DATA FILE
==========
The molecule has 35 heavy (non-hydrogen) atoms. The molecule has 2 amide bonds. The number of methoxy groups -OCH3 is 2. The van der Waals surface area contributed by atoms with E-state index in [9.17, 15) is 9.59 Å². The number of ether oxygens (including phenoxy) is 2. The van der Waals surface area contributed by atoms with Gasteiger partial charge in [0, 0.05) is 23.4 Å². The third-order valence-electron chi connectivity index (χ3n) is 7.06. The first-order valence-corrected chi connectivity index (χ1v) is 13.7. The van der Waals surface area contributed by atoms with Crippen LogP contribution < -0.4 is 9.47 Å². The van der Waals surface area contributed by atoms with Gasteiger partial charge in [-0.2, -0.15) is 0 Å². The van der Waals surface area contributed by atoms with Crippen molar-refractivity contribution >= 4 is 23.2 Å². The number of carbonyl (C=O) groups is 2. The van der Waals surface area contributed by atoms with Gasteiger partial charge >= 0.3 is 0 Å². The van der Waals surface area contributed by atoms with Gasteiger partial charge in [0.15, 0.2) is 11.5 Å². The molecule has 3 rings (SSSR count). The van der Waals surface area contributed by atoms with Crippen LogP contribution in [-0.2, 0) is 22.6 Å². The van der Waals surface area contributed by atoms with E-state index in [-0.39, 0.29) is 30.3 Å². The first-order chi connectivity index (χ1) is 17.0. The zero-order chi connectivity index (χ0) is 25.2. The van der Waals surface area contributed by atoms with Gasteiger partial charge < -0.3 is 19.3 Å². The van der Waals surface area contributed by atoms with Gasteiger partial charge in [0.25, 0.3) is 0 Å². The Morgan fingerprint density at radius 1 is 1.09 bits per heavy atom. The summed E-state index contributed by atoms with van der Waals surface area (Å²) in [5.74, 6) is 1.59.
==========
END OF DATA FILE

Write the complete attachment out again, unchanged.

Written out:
The molecule has 35 heavy (non-hydrogen) atoms. The molecule has 2 amide bonds. The number of methoxy groups -OCH3 is 2. The van der Waals surface area contributed by atoms with E-state index in [9.17, 15) is 9.59 Å². The number of ether oxygens (including phenoxy) is 2. The van der Waals surface area contributed by atoms with Gasteiger partial charge in [0, 0.05) is 23.4 Å². The third-order valence-electron chi connectivity index (χ3n) is 7.06. The first-order valence-corrected chi connectivity index (χ1v) is 13.7. The van der Waals surface area contributed by atoms with Crippen LogP contribution < -0.4 is 9.47 Å². The van der Waals surface area contributed by atoms with Gasteiger partial charge in [-0.2, -0.15) is 0 Å². The van der Waals surface area contributed by atoms with Crippen molar-refractivity contribution >= 4 is 23.2 Å². The number of carbonyl (C=O) groups is 2. The van der Waals surface area contributed by atoms with Gasteiger partial charge >= 0.3 is 0 Å². The van der Waals surface area contributed by atoms with Gasteiger partial charge in [0.15, 0.2) is 11.5 Å². The molecule has 3 rings (SSSR count). The van der Waals surface area contributed by atoms with Crippen LogP contribution in [-0.2, 0) is 22.6 Å². The van der Waals surface area contributed by atoms with E-state index in [-0.39, 0.29) is 30.3 Å². The first-order chi connectivity index (χ1) is 17.0. The zero-order chi connectivity index (χ0) is 25.2. The van der Waals surface area contributed by atoms with Gasteiger partial charge < -0.3 is 19.3 Å². The van der Waals surface area contributed by atoms with Gasteiger partial charge in [0.25, 0.3) is 0 Å². The Morgan fingerprint density at radius 1 is 1.09 bits per heavy atom. The summed E-state index contributed by atoms with van der Waals surface area (Å²) in [5.74, 6) is 1.59.